The rial's slide suggested the Western sanctions were doing serious damage to the country's economy.
On Sunday, Israeli Finance Minister Yuval Steinitz said Iran's economy was "on the verge of collapse".
By freezing Iran out of the global banking system, sanctions have made it hard for Tehran to obtain payment for its oil exports. Iranians have responded by rushing to change their savings into hard currency, fuelling the rial's slide.
"This is going to cause a shutdown in transactions in Iran. All the main distributors of electronics and household items will be concerned about trading - they'll want to know where the bottom is and how long it will continue," said Mehrdad Emadi, an Iranian-born economic adviser to the European Union who is based in Britain.
With Iran's official inflation rate running at around 25 percent, the rial's weakness threatens to increase the costs of industrial companies, worsening a recent spate of job losses in addition to reducing living standards.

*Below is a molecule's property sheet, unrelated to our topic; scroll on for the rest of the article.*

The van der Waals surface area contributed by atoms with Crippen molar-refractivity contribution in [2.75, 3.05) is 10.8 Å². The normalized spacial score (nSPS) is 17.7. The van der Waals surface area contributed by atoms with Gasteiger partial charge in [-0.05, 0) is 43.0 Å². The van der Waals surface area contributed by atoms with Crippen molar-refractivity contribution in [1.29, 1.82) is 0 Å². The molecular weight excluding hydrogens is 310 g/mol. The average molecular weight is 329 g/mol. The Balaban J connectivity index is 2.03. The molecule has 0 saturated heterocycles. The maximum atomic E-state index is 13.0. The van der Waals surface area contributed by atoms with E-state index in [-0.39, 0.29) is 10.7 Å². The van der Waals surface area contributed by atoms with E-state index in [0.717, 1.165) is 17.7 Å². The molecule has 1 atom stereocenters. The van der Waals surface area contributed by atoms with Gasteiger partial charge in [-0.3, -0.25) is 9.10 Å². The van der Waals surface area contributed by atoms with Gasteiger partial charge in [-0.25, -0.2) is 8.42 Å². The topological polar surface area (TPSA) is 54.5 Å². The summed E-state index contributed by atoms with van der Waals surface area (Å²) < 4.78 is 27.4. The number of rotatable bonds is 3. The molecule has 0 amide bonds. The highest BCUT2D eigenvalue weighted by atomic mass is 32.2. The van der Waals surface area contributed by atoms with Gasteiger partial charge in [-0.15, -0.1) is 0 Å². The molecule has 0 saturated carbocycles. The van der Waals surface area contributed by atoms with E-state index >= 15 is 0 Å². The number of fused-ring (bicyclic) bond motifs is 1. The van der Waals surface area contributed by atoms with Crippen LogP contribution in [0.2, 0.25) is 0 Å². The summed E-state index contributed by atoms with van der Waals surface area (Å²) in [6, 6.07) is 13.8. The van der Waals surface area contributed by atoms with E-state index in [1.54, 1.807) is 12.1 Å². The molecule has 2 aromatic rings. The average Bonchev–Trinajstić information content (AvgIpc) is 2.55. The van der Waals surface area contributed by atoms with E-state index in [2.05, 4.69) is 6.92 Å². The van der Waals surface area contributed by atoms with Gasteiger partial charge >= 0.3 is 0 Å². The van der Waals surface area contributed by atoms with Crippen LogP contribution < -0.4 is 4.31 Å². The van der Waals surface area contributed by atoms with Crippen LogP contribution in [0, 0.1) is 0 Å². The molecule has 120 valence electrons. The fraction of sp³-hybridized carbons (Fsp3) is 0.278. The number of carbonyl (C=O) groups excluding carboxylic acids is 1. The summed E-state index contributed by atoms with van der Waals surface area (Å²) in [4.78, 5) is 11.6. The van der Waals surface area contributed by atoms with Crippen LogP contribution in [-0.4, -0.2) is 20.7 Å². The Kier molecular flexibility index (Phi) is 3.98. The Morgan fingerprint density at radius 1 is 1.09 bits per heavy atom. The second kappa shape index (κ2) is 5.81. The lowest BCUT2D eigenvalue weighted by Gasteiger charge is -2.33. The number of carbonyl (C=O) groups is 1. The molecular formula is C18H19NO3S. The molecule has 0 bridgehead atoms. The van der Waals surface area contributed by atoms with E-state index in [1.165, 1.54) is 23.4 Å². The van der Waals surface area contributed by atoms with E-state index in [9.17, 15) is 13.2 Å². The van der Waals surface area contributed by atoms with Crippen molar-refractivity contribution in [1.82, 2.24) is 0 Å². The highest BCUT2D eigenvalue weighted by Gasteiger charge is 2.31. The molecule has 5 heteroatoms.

But Ahmadinejad insisted on Tuesday that the impact of the sanctions had been manageable. Iran's imports totalled $26 billion in the first half of this year, down only moderately from $29 billion in the same period last year, he said.
"The central bank has provided all the currency for these imports," he said.
Many businessmen and ordinary citizens in Iran say the government is at least partly to blame for the currency crisis, and Ahmadinejad has been criticised for it by political enemies in parliament.
The rial has been depreciating for over a year and has lost about two-thirds of its value since June 2011. Its losses accelerated in the past week after the government launched an "exchange centre" to supply dollars to importers of basic goods; businessmen say the centre failed to meet demand for dollars.